Morphine Reward Promotes Cue-Sensitive Learning: Implication of Dorsal Striatal CREB Activity.

Mathieu Baudonnat, Jean-Louis Guillou, Marianne Husson, Veronique D. Bohbot, Lars Schwabe, Vincent David
Front. Psychiatry. 2017-05-30; 8:
DOI: 10.3389/fpsyt.2017.00087

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Different parallel neural circuits interact and may even compete to process and store information: whereas stimulus-response (S-R) learning critically depends on the dorsal striatum (DS), spatial memory relies on the hippocampus (HPC). Strikingly, despite its potential importance for our understanding of addictive behaviors, the impact of drug rewards on memory systems dynamics has not been extensively studied. Here, we assessed long-term effects of drug- vs food reinforcement on the subsequent use of S-R vs spatial learning strategies and their neural substrates. Mice were trained in a Y-maze cue-guided task, during which either food or morphine injections into the ventral tegmental area (VTA) were used as rewards. Although drug- and food-reinforced mice learned the Y-maze task equally well, drug-reinforced mice exhibited a preferential use of an S-R learning strategy when tested in a water-maze competition task designed to dissociate cue-based and spatial learning. This cognitive bias was associated with a persistent increase in the phosphorylated form of cAMP response element-binding protein phosphorylation (pCREB) within the DS, and a decrease of pCREB expression in the HPC. Pharmacological inhibition of striatal PKA pathway in drug-rewarded mice limited the morphine-induced increase in levels of pCREB in DS and restored a balanced use of spatial vs cue-based learning. Our findings suggest that drug (opiate) reward biases the engagement of separate memory systems toward a predominant use of the cue-dependent system via an increase in learning-related striatal pCREB activity. Persistent functional imbalance between striatal and hippocampal activity could contribute to the persistence of addictive behaviors, or counteract the efficiency of pharmacological or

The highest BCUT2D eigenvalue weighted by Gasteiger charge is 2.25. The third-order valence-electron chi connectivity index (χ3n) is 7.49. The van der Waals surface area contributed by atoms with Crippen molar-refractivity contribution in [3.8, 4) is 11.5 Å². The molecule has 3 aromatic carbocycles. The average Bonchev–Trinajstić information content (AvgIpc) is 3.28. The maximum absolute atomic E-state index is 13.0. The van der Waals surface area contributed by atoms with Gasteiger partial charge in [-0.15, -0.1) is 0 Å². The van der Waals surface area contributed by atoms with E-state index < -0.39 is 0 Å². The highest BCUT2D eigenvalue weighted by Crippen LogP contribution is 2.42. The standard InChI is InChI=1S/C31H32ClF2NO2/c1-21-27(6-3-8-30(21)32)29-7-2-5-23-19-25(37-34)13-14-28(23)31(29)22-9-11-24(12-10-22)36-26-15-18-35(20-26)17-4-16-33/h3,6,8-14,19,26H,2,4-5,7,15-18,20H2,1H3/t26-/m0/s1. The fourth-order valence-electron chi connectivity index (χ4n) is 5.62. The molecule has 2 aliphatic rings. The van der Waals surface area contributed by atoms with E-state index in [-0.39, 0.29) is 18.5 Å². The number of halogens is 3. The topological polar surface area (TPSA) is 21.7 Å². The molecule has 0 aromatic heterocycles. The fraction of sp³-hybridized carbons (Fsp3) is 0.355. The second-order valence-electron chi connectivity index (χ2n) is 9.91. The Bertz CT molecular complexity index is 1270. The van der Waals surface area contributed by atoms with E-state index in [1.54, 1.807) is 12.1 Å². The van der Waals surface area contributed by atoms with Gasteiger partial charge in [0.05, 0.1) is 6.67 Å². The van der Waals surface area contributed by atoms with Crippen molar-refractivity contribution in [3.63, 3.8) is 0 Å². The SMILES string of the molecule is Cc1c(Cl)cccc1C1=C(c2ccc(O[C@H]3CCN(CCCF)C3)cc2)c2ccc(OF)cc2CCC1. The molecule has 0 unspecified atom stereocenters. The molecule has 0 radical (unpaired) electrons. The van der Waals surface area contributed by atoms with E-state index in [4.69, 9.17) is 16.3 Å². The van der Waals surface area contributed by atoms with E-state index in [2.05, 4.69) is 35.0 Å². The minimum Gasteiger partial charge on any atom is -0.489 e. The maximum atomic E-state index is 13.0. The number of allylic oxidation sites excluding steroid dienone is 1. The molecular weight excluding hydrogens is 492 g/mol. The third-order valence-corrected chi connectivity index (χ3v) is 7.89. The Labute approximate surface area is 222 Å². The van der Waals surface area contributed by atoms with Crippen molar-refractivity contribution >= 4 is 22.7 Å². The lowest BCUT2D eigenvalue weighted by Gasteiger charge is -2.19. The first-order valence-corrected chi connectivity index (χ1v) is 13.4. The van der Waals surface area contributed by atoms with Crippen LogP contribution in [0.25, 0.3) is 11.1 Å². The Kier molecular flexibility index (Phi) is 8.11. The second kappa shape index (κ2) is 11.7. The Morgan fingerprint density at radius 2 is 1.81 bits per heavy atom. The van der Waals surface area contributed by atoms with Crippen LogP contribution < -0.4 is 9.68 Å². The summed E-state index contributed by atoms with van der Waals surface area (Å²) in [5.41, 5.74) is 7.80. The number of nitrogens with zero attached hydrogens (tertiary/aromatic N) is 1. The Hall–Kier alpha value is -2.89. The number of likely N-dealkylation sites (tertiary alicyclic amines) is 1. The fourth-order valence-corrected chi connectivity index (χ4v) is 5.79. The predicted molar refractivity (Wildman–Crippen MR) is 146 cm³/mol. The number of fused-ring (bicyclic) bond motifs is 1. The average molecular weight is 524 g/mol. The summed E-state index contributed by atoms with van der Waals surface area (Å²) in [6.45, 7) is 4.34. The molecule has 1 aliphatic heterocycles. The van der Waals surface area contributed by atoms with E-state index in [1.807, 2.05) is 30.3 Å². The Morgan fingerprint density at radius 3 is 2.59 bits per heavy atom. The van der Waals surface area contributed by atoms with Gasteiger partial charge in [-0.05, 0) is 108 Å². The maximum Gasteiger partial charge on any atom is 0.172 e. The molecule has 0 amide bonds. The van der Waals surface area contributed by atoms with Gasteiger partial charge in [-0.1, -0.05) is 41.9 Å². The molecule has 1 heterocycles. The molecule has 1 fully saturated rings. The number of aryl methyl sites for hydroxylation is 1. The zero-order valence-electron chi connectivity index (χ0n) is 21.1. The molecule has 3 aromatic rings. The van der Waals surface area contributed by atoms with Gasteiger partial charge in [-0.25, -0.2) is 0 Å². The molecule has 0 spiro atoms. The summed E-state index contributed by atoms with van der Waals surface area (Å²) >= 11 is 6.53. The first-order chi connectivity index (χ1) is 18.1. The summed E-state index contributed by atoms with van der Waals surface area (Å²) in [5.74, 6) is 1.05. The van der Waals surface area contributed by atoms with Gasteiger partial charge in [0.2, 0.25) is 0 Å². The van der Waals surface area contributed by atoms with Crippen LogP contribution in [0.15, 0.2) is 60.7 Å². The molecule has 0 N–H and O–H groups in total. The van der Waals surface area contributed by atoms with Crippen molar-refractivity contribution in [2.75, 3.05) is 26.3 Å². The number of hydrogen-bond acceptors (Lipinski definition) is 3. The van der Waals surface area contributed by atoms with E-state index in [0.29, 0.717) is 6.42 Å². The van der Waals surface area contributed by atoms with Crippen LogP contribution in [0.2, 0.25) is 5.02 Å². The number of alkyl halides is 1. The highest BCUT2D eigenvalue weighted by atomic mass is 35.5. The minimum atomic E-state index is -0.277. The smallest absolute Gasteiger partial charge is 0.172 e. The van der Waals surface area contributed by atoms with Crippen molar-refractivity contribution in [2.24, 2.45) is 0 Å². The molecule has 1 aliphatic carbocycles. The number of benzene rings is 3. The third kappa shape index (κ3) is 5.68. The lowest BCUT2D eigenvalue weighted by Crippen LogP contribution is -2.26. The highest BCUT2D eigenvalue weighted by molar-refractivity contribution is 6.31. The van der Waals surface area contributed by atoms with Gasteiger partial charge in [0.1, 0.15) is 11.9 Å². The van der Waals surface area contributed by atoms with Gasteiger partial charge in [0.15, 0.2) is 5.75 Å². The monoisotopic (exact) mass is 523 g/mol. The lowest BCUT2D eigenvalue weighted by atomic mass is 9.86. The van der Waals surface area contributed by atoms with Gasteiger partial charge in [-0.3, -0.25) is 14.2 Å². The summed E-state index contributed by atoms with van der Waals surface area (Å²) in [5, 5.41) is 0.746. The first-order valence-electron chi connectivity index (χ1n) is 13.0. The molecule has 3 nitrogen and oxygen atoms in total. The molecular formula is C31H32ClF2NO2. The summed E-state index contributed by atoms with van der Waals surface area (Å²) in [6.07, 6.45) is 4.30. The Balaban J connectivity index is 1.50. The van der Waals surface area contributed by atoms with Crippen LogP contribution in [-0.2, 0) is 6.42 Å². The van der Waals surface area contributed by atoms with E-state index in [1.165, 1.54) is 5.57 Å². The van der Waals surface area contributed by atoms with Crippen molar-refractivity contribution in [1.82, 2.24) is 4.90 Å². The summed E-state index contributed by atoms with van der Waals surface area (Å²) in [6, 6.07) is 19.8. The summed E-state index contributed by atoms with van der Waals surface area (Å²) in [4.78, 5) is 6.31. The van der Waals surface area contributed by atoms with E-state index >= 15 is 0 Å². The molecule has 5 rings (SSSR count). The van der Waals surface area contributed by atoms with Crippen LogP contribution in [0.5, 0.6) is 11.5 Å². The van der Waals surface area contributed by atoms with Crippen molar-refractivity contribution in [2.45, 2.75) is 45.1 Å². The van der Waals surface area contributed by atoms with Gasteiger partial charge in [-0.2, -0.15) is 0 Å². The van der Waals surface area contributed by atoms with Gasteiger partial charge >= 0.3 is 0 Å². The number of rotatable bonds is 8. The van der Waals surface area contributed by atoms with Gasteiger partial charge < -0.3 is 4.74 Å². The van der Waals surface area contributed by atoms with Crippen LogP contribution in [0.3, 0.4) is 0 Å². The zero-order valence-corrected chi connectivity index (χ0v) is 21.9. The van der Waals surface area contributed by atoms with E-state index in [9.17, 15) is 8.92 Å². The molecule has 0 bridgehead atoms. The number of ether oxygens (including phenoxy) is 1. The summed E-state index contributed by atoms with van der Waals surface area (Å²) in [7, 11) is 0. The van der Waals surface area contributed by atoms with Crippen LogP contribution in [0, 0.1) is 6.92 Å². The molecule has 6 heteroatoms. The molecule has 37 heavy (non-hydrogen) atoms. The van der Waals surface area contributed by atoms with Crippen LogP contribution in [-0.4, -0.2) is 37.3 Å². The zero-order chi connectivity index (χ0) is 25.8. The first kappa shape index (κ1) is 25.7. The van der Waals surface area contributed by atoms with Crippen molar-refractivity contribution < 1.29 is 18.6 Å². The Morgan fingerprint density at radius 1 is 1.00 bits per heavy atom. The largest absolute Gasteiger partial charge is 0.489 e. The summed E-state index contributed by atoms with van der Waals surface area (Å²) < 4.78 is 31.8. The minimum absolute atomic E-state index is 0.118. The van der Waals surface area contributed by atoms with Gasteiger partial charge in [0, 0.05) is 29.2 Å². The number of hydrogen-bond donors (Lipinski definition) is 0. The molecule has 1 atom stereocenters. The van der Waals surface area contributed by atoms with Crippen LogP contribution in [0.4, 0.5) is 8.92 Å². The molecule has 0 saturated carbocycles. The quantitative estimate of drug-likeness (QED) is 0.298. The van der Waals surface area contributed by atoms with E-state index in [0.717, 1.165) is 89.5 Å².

psychotherapeutic treatments.


Auteurs Bordeaux Neurocampus